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I Love You More Than You Know by Jonathan Ames

Alright. So I realise it’s not exactly in a bookseller’s interest to discourage someone from reading a book you’re trying to sell, but I can’t help it. I really dislike I Love You More Than You Know by Jonathan Ames because it’s, well, boring.

 

The subtitle of the book is “Essays”, so the entire title is, in fact,  I Love You More Than You Know: Essays, and it’s a series of autobiographical stories depicting the life of self-loathing New York Jew Jonathan Ames (his description of himself, not mine). However, titling it Essays is a bit of an over-the-top way to label something that’s at best a B-Grade newspaper column. (Nonetheless better than The Straits Times)

It baffles me how the book has managed to generate such charming reviews on Amazon.com. Here’s one from Goodreads.com that’s much more credible than the raves he’s gotten from Amazon.com:

The blurb on the back cover of Jonathan Ames’ essay collection, I Love You More Than You Know, reads “Whether it’s chasing deranged cockroaches around his apartment, kissing a beautiful actress on the set of an avant-garde film, finding himself stuck perilously on top of a fence in Memphis in the middle of the night, or provoking fights with scarred German men, Jonathan Ames has an uncanny knack for getting himself into outlandish situations. He’s also quite good at finding himself in banal situations and making them outlandish.”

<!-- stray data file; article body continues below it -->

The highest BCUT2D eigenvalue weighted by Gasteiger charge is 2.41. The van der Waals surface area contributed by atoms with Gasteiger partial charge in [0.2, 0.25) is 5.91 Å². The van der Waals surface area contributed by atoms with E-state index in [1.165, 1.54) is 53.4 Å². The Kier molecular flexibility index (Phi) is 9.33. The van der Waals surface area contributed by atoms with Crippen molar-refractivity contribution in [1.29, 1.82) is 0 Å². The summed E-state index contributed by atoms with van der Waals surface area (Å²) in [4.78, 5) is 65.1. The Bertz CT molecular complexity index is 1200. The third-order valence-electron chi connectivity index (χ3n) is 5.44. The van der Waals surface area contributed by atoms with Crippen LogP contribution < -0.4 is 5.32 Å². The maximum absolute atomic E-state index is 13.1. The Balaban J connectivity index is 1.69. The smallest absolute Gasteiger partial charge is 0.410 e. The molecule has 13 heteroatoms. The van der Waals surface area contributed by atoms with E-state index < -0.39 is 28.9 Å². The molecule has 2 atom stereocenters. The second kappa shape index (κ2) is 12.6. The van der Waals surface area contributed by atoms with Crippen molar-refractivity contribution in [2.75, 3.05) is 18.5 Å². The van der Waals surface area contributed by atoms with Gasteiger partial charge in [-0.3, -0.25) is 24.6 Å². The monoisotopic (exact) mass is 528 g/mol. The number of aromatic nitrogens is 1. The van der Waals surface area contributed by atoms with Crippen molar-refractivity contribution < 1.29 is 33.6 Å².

All of that is true. And having read the essays and situations referred to, I can only respond with an emphatic yawn. The problem is that the essays do little more than exactly what is described above. For all the kookiness of the anecdotes he relates, they mostly show off the author’s charmingly gonzo life. The prose is uninspired, the jokes are mildly amusing, and there is a dearth of anything of emotional or intellectual interest.

If a friend of mine had room for only one more person at a dinner party, I would gladly give up my seat for Jonathan Ames. No doubt, he would be a much more entertaining guest than me. And while I envy his ability to live a life that lends itself to storytelling, and then make a living off of “making fun of himself” (as his son aptly sums it up) I wouldn’t recommend reading his essays. Go meet him, have a drink with him, see where the night takes you. Or go have your own outlandish fun. It would be more rewarding than reading about his.

I tried to enjoy the book, I really did, because I generally enjoy things with the self-loathing New York Jew theme, thanks to sitcoms like Seinfeld and Curb Your Enthusiasm. In fact, following the footsteps of these sitcoms, Jonathan Ames has himself also created one, entitled  Bored To Death (which is perhaps an appropriate title for I Love You More Than You Know). Bored To Death is supposedly a huge hit – check it out if you can, and tell me how it is, since I don’t have HBO.

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